• In general, predisposing risk factors include: Older age, cerebrovascular accident, preexisting brain damage, hypothyroidism, malnutrition, shock, sepsis, adrenal insufficiency, diabetes, disability, burns, exfoliative dermatitis, benzodiazepine use, alcohol intoxication, kidney or liver failure (Ref)

• Schizophrenia (regardless of antipsychotic use) (Ref)

Venous thromboembolism

Multiple cases reports and case series of deep vein thrombosis (DVT) and pulmonary embolism (PE) (some fatal) have been associated with clozapine therapy (Ref). There is also a case report of an upper-extremity deep vein thrombosis (UEDVT) in a patient with a prothrombin mutation (Ref) and a case report of a cerebral venous thrombosis, a potentially life-threatening event, in a patient receiving clozapine (Ref).

Mechanism: Likely multifactorial; clozapine-associated sedation, obesity, and a sedentary lifestyle may increase the risk for DVT via venous stasis. Of note, independent of drug therapy, obesity is associated with inflammation and hypercoagulability and psychiatric disorders are associated with a sedentary lifestyle. In addition, clozapine's affinity for serotonin 5-HT2A receptors may affect platelet aggregation. It has also been suggested that clozapine may also have an effect on activated partial thromboplastin time, antiphospholipid antibodies, and C-reactive protein, although more research is needed (Ref).

Onset: Varied; in a systematic review of PE case reports, the authors found the highest incidence within the first 6 months of treatment (Ref); however, in another systemic review PE cases, the authors describe an anywhere from a few days to several years after initiation of therapy (Ref).

Risk factors:

DVT/PE, in general:

• Obesity (Ref)

• Genetic factors (eg, factor V Leiden mutation) (Ref)

• Gynecologic/pelvic surgery (Ref)

• Indwelling venous catheter (Ref)

• Pregnancy (Ref)

• Malignancy (Ref)

• Drugs such as oral contraceptives (Ref)

• Recent immobility (Ref)

• Recent surgery (Ref)

• Major trauma (Ref)

Weight gain

Clozapine is strongly associated with significant weight gain (increase of ≥7% from baseline) in children, adolescents, and adults, which is a component of the metabolic syndrome observed with this pharmacologic class (Ref). A 10-year naturalistic study of clozapine-treated adult patients suggested an increased risk of mortality from cardiovascular disease secondary to disorders such as obesity, diabetes, hypertension, and hyperlipidemia; however, patients with schizophrenia have a higher risk of cardiovascular disease than the general population due to lifestyle habits (eg, smoking, physical inactivity, unhealthy diet), regardless of medication use (Ref).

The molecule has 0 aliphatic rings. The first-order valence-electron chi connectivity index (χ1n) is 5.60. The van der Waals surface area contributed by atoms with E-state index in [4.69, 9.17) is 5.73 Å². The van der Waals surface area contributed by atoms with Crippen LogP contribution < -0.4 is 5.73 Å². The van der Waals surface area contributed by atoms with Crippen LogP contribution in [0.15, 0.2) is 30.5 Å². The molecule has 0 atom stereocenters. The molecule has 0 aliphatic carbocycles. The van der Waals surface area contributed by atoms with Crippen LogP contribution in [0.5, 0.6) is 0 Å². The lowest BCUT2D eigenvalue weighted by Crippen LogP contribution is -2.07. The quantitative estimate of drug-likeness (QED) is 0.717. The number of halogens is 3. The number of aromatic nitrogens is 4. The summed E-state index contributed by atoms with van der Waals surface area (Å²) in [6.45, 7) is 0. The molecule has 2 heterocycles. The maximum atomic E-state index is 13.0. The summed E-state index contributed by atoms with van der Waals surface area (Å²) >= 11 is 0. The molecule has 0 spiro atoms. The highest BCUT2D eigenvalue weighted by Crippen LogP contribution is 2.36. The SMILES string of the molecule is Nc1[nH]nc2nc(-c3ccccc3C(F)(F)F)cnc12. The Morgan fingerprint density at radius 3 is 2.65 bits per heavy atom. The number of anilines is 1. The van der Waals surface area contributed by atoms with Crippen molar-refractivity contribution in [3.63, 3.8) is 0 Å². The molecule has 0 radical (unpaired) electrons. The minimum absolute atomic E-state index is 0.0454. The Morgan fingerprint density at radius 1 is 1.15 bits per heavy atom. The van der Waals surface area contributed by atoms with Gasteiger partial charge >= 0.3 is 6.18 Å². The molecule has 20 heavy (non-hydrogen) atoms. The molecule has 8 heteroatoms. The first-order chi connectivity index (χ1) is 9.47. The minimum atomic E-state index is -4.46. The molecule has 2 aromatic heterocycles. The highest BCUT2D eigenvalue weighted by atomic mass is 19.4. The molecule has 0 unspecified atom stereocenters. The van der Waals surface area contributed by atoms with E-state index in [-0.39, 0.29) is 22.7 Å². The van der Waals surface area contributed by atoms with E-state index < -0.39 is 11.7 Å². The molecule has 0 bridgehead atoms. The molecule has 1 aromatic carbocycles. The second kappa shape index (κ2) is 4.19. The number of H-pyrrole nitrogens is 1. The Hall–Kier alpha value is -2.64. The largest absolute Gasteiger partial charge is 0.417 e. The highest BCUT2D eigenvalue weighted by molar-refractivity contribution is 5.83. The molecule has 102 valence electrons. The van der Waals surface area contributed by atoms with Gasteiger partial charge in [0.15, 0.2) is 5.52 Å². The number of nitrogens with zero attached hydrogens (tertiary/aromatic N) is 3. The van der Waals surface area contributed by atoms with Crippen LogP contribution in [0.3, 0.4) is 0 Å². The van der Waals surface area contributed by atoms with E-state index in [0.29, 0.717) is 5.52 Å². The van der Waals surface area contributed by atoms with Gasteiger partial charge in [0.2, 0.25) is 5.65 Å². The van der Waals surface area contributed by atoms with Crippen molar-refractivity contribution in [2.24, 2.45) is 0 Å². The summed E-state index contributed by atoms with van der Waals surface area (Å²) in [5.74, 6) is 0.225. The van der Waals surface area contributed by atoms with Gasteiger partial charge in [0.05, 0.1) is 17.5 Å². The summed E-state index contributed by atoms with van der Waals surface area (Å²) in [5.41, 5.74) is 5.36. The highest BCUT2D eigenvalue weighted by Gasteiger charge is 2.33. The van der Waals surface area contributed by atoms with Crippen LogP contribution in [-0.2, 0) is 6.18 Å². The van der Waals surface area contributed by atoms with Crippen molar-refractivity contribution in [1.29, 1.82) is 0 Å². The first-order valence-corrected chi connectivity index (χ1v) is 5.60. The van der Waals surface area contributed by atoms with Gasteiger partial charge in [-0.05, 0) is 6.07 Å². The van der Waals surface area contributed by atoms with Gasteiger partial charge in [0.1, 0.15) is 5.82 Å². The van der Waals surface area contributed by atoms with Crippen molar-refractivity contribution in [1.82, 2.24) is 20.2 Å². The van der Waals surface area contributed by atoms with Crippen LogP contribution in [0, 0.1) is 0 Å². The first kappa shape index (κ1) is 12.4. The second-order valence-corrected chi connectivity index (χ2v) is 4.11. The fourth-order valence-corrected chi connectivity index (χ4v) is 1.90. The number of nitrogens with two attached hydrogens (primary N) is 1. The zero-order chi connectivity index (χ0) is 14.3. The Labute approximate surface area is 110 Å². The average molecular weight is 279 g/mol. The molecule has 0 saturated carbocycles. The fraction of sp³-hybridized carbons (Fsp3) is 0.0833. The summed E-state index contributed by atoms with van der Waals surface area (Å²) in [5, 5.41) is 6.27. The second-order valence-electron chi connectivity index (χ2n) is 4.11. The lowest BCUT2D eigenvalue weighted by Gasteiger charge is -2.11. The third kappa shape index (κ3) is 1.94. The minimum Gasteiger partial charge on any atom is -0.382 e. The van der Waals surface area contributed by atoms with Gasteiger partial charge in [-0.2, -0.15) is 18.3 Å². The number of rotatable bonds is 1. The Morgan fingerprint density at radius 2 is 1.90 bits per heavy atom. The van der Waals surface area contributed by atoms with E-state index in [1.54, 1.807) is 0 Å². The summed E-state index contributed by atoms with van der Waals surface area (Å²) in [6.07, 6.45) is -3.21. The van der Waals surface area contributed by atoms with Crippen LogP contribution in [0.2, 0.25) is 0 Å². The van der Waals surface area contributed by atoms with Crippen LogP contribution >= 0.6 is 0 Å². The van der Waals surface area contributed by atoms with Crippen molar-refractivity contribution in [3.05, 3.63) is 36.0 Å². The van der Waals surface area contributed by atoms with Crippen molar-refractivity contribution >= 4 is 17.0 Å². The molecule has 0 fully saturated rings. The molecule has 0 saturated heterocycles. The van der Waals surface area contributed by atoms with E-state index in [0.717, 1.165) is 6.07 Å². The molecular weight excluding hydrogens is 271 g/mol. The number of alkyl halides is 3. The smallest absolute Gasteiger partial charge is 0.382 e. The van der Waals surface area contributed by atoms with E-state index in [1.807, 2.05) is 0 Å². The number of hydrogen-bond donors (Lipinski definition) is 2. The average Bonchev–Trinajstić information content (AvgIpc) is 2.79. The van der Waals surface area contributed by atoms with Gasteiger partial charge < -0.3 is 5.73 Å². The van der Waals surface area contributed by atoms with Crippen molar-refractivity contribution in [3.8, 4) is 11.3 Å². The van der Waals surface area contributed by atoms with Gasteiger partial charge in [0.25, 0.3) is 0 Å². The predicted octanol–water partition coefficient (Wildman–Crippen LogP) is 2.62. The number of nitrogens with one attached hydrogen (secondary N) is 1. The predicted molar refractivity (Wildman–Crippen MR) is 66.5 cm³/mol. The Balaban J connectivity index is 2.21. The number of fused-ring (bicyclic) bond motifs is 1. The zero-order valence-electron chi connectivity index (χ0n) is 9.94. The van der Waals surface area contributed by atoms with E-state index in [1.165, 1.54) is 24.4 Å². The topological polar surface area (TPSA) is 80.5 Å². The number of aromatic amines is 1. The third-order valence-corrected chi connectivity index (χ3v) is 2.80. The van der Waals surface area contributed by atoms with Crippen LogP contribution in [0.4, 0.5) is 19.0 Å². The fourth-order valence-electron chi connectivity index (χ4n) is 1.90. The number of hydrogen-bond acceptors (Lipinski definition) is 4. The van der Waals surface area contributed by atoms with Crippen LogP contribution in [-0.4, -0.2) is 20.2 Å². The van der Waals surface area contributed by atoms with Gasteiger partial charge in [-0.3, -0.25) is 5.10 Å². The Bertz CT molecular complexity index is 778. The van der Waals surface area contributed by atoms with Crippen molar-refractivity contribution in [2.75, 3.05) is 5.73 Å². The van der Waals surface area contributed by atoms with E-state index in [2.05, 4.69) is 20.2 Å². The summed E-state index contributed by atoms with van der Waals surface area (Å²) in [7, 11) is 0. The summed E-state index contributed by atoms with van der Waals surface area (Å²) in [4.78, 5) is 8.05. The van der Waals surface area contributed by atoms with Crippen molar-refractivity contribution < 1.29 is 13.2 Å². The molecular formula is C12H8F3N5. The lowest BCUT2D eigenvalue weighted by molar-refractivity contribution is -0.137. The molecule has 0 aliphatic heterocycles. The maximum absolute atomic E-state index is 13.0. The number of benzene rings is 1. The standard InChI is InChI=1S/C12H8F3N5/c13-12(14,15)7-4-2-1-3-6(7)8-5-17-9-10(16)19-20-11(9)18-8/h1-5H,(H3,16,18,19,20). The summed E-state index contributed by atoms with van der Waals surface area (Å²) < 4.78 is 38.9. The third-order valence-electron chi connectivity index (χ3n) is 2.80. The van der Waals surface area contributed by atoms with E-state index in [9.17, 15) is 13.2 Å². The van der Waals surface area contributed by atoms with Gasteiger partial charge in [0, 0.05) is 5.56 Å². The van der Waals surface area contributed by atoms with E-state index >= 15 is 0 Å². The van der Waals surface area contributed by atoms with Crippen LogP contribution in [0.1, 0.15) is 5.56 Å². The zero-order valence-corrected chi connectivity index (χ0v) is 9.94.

Mechanism: Multiple proposed mechanisms, including actions at serotonin, dopamine, histamine, and muscarinic receptors, with differing effects on weight gain by the different antipsychotic agents explained by differing affinity at these receptors (Ref).

Onset: Varied; antipsychotic-induced weight gain usually occurs rapidly in the period following initiation, then gradually decreases and flattens over several months with patients continuing to gain weight in the long term; the time before weight begins to plateau varies by antipsychotic, with a time of 42 to 46 months for clozapine before weight beings to plateau (Ref).

Risk factors:

• Genetic polymorphisms (some evidence suggests that clozapine-induced weight gain is associated with polymorphisms in genes encoding CYP2C19, leptin, leptin receptor, and the serotonin receptor HTR2C) (Ref)

• Family history of obesity (Ref)

• Parental BMI (Ref)

• Children and adolescents (antipsychotics in general; data are lacking to suggest there is a disproportionately higher weight gain with clozapine in this population compared to adults) (Ref)

• Factors associated with rapid weight gain in the initial period: Younger age, lower BMI, more robust response to antipsychotic, and increase in appetite; rapid weight gain of >5% in the first month has been observed as the best predictor for significant long-term weight gain (Ref)

• Duration of therapy (although weight gain plateaus, patients continue to gain weight over time) (Ref)

• Schizophrenia (regardless of medication) is associated with a higher prevalence of obesity compared to the general population due to components of the illness, such as negative symptoms, sedentary lifestyles, and unhealthy diets (Ref)

• Specific antipsychotic: Clozapine is considered to have a high propensity for causing weight gain (Ref)

Adverse Reactions

The following adverse drug reactions and incidences are derived from product labeling unless otherwise specified.

>10%:

Cardiovascular: Hypertension (4% to 12%), hypotension (9% to 13%), tachycardia (17% to 25%) (table 1)

Clozapine: Adverse Reaction: Tachycardia

Drug (Clozapine)

Comparator (Chlorpromazine)

Indication

Number of Patients (Clozapine)

Number of Patients (Chlorpromazine)

17%

11%

Treatment-resistant schizophrenia

126

142

25%

N/A

N/A

842

N/A

Endocrine & metabolic: Hypercholesterolemia (8% to 38%) (table 2), hyperglycemia (27% to 42%) (table 3), hypertriglyceridemia, weight gain (4% to 31%)

Clozapine: Adverse Reaction: Hypercholesterolemia

Drug (Clozapine)

Comparator (Chlorpromazine)

Indication

Number of Patients (Clozapine)

Number of Patients (Chlorpromazine)

Comments

38%

41%

Schizophrenia

79

34

Change (at least once) from baseline: Borderline (200 to 239 mg/dL) to high (≥240 mg/dL)

8%

2%

Schizophrenia

222

132

Change (at least once) from baseline: Normal (<200 mg/dL) to high (≥240 mg/dL)

Clozapine: Adverse Reaction: Hyperglycemia

Drug (Clozapine)

Comparator (Chlorpromazine)

Indication

Number of Patients (Clozapine)

Number of Patients (Chlorpromazine)

Comments

42%

28%